Day Two: The furbabies, what I’m reading, and in the news

T and I have two dogs.  Thor, who was mine coming into the relationship, and Baldr, an American Eskimo dog we recently rescued.

I’ve had Thor for around 11 years, since he was a few months old.  My mother gave him to me for christmas, and she had been told that he was half beagle and half poodle.  This turned out to be only half true. He is without a doubt part beagle–he is ruled by his nose, and has that piercing, howling bark common to beagles.  The kind of bark you can hear 4 houses down, cringing, knowing that it is your dog making that horrible racket. However, at about 6 months old, it became apparent that the there was little, if any, poodle in him, and there was in fact marked terrier parentage.  I suppose, if I was into the whole designer dog thing..(which I’m not, and I”m sure there will be a rant on this subject eventually) we could call him “Berrier” or a “Teagle”–but he’s a mutt.  I wouldn’t have him any other way.  He’s old now, his black and tan coloring liberally sprinkled w/ white.  He’s not as spry as he once was, but he will still barrel out the door to parts unknown, chasing the scents of cats, kids, and other dogs if given half a chance.  His favorite place to sleep is on top of the radiator, though before coming to CT it was the back of the couch.    When I left AL, he traveled a 1000 miles on my lap.  He’s completly ruled by his nose…I’ve seen him be oblivious to the cat a foot away from him because he was following a scent trail of another cat. Thor is not a beautiful dog, but he is painfully cute.  Color and size wise, he looks like a rottweiller and Benji made sweet sweet love.  Kellye calls him “Mr. Scruffs” and this is an apt name, as is Terrence’s nickname for him, “fuzzy butt.”

Baldr is the new addition.  He’s a noble beast, and while we’ll never know, looks like he’s probably a purebred American Eskimo.  We’re not sure how old he is.  Hell, there was even some confusion about his sex!  Baldr was rescued from the  city of hartford animal shelter, (  and until the day I went to pick him up, he had been posted as being a female.  However, as Thor is meeting this new dog, and I”m making conversation with the animal rescue officer , she says, “oh, THAT’S a penis!”   He was found running down a busy road, he’s not fearful, and he’s overweight and is (mostly) housetrained, so it seems that he got lost and his owners never claimed him.  Part of me mourns for them, he’s a good boy, and beautiful.  Smart, too, though he can’t quite seem to master the “down” command yet.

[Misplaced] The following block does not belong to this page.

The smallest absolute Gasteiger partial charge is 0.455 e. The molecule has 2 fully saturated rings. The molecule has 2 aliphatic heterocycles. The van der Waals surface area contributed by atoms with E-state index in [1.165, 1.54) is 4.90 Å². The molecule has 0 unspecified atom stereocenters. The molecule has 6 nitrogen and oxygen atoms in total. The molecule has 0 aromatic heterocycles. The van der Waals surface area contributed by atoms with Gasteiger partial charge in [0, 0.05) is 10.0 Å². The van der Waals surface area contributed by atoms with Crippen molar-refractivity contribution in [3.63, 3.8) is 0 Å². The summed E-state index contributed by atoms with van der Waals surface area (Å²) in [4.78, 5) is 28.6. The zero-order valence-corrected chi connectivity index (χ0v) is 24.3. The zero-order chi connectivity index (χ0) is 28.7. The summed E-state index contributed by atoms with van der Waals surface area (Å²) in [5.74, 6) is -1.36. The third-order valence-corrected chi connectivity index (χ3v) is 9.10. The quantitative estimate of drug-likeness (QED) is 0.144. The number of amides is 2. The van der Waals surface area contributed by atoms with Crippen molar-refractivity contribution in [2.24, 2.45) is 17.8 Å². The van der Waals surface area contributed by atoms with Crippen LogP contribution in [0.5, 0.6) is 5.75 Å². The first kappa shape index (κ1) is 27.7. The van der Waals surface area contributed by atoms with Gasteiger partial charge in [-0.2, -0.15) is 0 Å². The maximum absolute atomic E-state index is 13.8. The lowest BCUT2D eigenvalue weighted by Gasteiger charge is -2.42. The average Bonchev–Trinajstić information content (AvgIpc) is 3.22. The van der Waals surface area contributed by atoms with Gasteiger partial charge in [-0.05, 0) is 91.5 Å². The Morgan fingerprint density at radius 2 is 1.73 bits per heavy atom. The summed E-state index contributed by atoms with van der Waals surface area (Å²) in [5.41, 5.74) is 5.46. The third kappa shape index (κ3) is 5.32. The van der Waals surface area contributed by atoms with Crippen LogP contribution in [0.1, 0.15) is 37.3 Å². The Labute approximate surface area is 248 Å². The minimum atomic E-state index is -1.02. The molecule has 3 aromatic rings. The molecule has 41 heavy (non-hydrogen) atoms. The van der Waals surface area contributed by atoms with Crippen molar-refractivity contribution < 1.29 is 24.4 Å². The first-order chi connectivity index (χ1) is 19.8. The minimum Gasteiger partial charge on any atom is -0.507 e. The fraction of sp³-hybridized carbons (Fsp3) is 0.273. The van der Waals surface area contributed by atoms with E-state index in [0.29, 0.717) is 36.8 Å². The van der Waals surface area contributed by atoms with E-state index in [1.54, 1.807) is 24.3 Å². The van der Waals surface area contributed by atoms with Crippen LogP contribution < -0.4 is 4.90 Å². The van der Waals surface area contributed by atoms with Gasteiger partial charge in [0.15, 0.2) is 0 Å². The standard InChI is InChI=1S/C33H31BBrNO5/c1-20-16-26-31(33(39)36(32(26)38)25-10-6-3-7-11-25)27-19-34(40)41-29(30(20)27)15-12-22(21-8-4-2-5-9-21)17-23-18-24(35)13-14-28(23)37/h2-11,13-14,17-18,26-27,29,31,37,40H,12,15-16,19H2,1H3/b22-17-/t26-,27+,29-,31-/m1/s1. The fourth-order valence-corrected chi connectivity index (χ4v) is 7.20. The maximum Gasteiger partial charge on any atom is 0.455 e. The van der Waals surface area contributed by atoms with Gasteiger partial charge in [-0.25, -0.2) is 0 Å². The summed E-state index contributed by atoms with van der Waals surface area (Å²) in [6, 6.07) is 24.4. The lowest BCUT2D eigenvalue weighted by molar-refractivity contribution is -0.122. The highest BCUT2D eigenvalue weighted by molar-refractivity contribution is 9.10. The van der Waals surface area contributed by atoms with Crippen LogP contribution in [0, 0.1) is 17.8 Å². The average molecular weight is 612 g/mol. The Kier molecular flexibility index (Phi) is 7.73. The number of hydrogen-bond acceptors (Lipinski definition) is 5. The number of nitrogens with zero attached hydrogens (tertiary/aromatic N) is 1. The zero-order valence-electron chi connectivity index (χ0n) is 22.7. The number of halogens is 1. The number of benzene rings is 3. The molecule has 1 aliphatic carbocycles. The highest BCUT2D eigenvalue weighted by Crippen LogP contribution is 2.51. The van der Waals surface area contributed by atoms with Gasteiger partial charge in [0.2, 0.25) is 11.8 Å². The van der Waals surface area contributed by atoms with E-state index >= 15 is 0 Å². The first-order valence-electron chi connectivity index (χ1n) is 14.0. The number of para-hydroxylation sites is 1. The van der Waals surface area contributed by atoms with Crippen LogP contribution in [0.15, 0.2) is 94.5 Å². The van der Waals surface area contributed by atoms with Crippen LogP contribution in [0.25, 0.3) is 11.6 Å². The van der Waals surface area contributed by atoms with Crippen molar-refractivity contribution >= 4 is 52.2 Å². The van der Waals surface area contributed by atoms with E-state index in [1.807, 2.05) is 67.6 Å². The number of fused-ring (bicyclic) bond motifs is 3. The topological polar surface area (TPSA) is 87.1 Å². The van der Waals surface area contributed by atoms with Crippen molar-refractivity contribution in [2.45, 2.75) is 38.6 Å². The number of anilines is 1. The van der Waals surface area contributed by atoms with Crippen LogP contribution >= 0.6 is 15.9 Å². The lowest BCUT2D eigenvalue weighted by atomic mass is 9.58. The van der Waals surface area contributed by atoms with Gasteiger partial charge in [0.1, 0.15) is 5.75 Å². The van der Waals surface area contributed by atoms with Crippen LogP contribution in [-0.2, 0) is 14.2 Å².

Now, I’m going to change topics.

A semi-regular feature that will be included on this blog:  2011 book challenge:  104 books in 52 weeks.

The book I”m reading now.

It’s pretty scathingly merciless in it’s arguments on organized religion, and is causing me no little mental distress.  For you see, unlike the vast majority of my social group and family, I still believe in God.  Oh, not some white guy w/ a beard god, who snoops around bedrooms and love lives, worrying endlessly about who is shtupping whom, or what kind of meat we’re eating, or what direction we face to pray, or how our hair is did, or what we’re wearing.  But some sort of….ineffable, unknowable something that started it all.  As a younger person, I developed the “science project theory”–the idea that God started it all, just to see what we would do with it.  I’ve experimented w/ lots of religions, trying to find the ONE that worked.  Currently, I label myself a Buddhist, with pagan leanings. But what I really believe is that “God” (whatever you want to call it) is really just too big and ununderstandable, so what we do as humans is create “boxes” to try to fit God in.  Some people just accept the box they’re given by they’re parents, and never really examine it, cuz it’s they’re box, dammit! Some people decide they don’t need a box at all.  And some of us spend a lot of time looking for just the right box.  But “God”   is too big for the boxes we make, and nobody has the right box.  Because there is no right box.

However, I’ve always been comfortable with my belief that there is something to try to put in that box, even though I’ll never get it quite right.  But this book makes me question even that, makes me wonder if not only are the boxes man made, but what we’re trying to put in the box.  What if there really is….nothing?  I don’t like thinking that, it makes me uncomfortable and frightened.  I don’t like it, but if I’m to be honest, I must at least consider the idea, and if I do choose to reject the idea, understand why.


In housewifery news:  Tonight’s dinner is pulled pork.  Following Seth’s suggestion, I’ve got a giant hunk of dead pig currently in the slow cooker in ginger ale.  As I side dish, I will be making home made cole slaw.  And since Thom and his boys are coming for dinner, I think I will make some sort of dessert item.  Which means, gentle readers, that it is time to get off the puter and into the kitchen.

Tune in tomorrow for dinner reviews, shameless navel gazing, and thoughts on conservatives and reproductive control.


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